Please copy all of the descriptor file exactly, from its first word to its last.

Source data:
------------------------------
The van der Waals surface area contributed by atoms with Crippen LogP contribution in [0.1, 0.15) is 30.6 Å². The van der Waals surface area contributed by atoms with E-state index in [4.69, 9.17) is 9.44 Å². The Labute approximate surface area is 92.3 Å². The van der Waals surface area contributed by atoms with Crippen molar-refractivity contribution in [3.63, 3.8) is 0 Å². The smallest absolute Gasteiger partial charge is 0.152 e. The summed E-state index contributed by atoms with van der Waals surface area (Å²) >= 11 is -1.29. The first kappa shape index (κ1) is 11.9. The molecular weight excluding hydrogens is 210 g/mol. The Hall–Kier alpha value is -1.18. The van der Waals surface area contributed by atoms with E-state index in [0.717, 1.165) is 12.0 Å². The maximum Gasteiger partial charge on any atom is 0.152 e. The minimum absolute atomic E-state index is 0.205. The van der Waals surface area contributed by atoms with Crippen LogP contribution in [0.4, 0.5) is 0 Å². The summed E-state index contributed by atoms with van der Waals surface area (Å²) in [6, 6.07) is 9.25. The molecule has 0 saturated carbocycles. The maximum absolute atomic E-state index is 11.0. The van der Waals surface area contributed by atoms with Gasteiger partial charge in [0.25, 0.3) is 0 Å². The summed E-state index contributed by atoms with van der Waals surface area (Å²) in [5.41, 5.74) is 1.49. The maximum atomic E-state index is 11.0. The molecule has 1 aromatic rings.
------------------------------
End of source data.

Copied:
The van der Waals surface area contributed by atoms with Crippen LogP contribution in [0.1, 0.15) is 30.6 Å². The van der Waals surface area contributed by atoms with E-state index in [4.69, 9.17) is 9.44 Å². The Labute approximate surface area is 92.3 Å². The van der Waals surface area contributed by atoms with Crippen molar-refractivity contribution in [3.63, 3.8) is 0 Å². The smallest absolute Gasteiger partial charge is 0.152 e. The summed E-state index contributed by atoms with van der Waals surface area (Å²) >= 11 is -1.29. The first kappa shape index (κ1) is 11.9. The molecular weight excluding hydrogens is 210 g/mol. The Hall–Kier alpha value is -1.18. The van der Waals surface area contributed by atoms with E-state index in [0.717, 1.165) is 12.0 Å². The maximum Gasteiger partial charge on any atom is 0.152 e. The minimum absolute atomic E-state index is 0.205. The van der Waals surface area contributed by atoms with Crippen LogP contribution in [0.4, 0.5) is 0 Å². The summed E-state index contributed by atoms with van der Waals surface area (Å²) in [6, 6.07) is 9.25. The molecule has 0 saturated carbocycles. The maximum absolute atomic E-state index is 11.0. The van der Waals surface area contributed by atoms with Gasteiger partial charge in [0.25, 0.3) is 0 Å². The summed E-state index contributed by atoms with van der Waals surface area (Å²) in [5.41, 5.74) is 1.49. The maximum atomic E-state index is 11.0. The molecule has 1 aromatic rings.